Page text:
Xinchao Vietnam! The Vietnam International kite festival has always been a memorable affair for the team, simply because it’s always such an unusual event with lots of interesting happenings. We have encountered 40mph stormy winds, waist-high tides, night flying on golf course with spot lights and live national TV coverage, to having the opening AND closing ceremony on the same day due to an impending typhoon causing event cancellation. The festival made a return to the same beach in the city of Vung Tau from 9-11 May, after a year of absence in 2013. Thankfully, we did not encounter any typhoon warnings this time round.
The festival had the usual gang of fliers from Canada, Philippines, Germany, Italy, Brazil, China, Sweden, Cambodia, Thailand/USA, Malaysia, Indonesia, South Korea, New Zealand, Hong Kong, Macau, Belgium, Singapore and numerous local Vietnamese kite clubs. It was great to meet up with old friends (Lam Hoac, Baew and Ron Spaulding, Andreas Fischbacher, Patrizio Mariani, Guilherme Palau, Orlando Ongkingco and folks) again after the cancellation of the 2012 (typhoon) and 2013 (unknown reasons) events.
The event has always been a grand affair, being the brainchild of organizer Mr Cao Quan Hang. The fliers were separate into 3 separate groups, each manning a part of Vung Tau beach in the day. Kite display, sport kite performances, Rokkaku fights and traditional Vietnamese flute kite competition were held to entertain the crowd. As the festival was held in the later month of May, wind conditions were not as “ideal” as they were before. It was light, shifty and offshore until the late afternoon, as compared to previous years of smooth onshore winds all day round. Nonetheless, all the fliers were able to put up a good show on the beach once the winds settled.
Come night, the flying will shift to the Paradise Golf Course as being the main event to be broadcast live on national TV. The theme this year is “Flying with Vietnam”, with the sequence of appearance of each country’s participants being tightly choreographed to a storyline, one after another. As you may have guessed, being Vung Tau, things are never as straightforward. Although the golf course is within 50m of the beach, the surrounding tall pine trees presented a very effective wind shield and rendered almost zero ground winds. While not a problem for high-flying show kites, the wind spiraling over the pine tree tops presents challenging conditions for the sport kite teams and launching of the smaller single line kites.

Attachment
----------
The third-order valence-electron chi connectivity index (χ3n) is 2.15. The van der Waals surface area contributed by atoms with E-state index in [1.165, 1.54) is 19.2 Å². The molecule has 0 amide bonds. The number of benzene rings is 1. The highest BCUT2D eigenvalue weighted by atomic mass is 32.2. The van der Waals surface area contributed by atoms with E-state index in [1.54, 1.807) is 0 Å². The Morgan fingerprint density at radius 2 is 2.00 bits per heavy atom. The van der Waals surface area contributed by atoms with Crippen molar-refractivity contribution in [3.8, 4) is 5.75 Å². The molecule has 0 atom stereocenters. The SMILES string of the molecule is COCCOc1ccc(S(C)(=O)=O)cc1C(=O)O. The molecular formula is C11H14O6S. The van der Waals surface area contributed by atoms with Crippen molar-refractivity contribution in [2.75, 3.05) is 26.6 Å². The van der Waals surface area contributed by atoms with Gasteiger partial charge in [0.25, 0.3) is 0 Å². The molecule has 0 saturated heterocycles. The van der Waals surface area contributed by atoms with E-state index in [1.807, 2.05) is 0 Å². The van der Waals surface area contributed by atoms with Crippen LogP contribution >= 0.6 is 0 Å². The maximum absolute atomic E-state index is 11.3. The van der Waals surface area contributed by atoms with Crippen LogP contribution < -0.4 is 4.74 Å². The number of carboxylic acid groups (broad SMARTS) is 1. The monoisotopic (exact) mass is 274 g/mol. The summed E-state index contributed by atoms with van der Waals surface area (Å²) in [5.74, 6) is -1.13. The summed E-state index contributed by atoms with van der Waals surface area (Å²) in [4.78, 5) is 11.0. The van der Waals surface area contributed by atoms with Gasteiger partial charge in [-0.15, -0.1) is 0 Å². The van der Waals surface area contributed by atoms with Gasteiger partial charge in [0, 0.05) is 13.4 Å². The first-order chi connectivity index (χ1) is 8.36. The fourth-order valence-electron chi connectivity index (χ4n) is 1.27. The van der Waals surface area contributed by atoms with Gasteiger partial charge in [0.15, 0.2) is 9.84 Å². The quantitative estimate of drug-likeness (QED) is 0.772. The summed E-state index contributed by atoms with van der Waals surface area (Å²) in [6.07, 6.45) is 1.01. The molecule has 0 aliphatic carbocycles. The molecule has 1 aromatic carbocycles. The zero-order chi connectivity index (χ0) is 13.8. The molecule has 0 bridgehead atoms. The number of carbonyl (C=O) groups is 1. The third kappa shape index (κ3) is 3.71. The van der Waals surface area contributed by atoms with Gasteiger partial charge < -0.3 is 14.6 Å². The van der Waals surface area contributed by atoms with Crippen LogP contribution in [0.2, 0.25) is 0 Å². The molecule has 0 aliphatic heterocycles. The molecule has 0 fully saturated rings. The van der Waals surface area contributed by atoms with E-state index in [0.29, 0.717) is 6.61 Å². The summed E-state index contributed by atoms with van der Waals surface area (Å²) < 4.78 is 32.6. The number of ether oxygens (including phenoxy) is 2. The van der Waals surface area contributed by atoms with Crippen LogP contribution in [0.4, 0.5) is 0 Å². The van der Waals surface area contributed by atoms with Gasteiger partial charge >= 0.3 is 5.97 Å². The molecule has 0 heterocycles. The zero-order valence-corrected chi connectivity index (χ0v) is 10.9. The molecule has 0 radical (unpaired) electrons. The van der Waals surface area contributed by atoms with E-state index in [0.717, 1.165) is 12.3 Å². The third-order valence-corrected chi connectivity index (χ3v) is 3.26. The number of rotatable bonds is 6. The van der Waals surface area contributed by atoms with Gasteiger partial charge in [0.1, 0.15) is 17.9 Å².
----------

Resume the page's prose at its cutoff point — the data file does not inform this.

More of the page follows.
After the main event on Saturday night, things returned back to normal on Sunday. Some fliers were stationed along the beach, while a group of us was dispatched to another location where the local government offices were located to stage a mini-flying event.
On the whole, the event went without much hitches. A few things of mention was the new ABS quad-line kite and a quad-line version of the traditional Vietnamese flute kite by Lam Hoac. The “quad-fired” Vietnamese flute kite is a yo-yo machine unlike any other! The local folks must have been pleasantly surprised. The team had a great time while flying at the beach. We even got to stage a 6-song ballet set, one after another ;).
Till the next time!